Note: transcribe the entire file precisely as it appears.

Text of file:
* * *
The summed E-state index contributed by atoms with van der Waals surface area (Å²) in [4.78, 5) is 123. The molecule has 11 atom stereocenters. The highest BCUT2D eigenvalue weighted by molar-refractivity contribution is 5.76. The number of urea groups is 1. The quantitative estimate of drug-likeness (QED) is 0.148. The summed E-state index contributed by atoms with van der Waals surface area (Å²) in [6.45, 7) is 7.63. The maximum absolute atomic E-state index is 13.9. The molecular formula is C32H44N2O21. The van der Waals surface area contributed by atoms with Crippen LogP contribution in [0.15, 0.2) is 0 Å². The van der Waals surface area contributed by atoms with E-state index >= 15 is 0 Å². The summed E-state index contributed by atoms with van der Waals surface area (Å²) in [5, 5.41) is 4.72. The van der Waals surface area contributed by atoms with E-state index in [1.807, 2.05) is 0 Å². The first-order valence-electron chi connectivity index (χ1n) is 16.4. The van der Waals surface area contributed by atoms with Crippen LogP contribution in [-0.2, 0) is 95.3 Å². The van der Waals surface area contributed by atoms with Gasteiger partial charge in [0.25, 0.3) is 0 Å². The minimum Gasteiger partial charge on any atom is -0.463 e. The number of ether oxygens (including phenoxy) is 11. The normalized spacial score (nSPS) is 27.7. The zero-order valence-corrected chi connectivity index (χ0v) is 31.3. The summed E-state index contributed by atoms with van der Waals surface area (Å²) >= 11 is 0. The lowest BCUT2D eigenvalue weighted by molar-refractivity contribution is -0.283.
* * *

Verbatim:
The summed E-state index contributed by atoms with van der Waals surface area (Å²) in [4.78, 5) is 123. The molecule has 11 atom stereocenters. The highest BCUT2D eigenvalue weighted by molar-refractivity contribution is 5.76. The number of urea groups is 1. The quantitative estimate of drug-likeness (QED) is 0.148. The summed E-state index contributed by atoms with van der Waals surface area (Å²) in [6.45, 7) is 7.63. The maximum absolute atomic E-state index is 13.9. The molecular formula is C32H44N2O21. The van der Waals surface area contributed by atoms with Crippen LogP contribution in [0.15, 0.2) is 0 Å². The van der Waals surface area contributed by atoms with E-state index >= 15 is 0 Å². The summed E-state index contributed by atoms with van der Waals surface area (Å²) in [5, 5.41) is 4.72. The van der Waals surface area contributed by atoms with E-state index in [1.807, 2.05) is 0 Å². The first-order valence-electron chi connectivity index (χ1n) is 16.4. The van der Waals surface area contributed by atoms with Crippen LogP contribution in [-0.2, 0) is 95.3 Å². The van der Waals surface area contributed by atoms with Gasteiger partial charge in [0.25, 0.3) is 0 Å². The minimum Gasteiger partial charge on any atom is -0.463 e. The number of ether oxygens (including phenoxy) is 11. The normalized spacial score (nSPS) is 27.7. The zero-order valence-corrected chi connectivity index (χ0v) is 31.3. The summed E-state index contributed by atoms with van der Waals surface area (Å²) >= 11 is 0. The lowest BCUT2D eigenvalue weighted by molar-refractivity contribution is -0.283.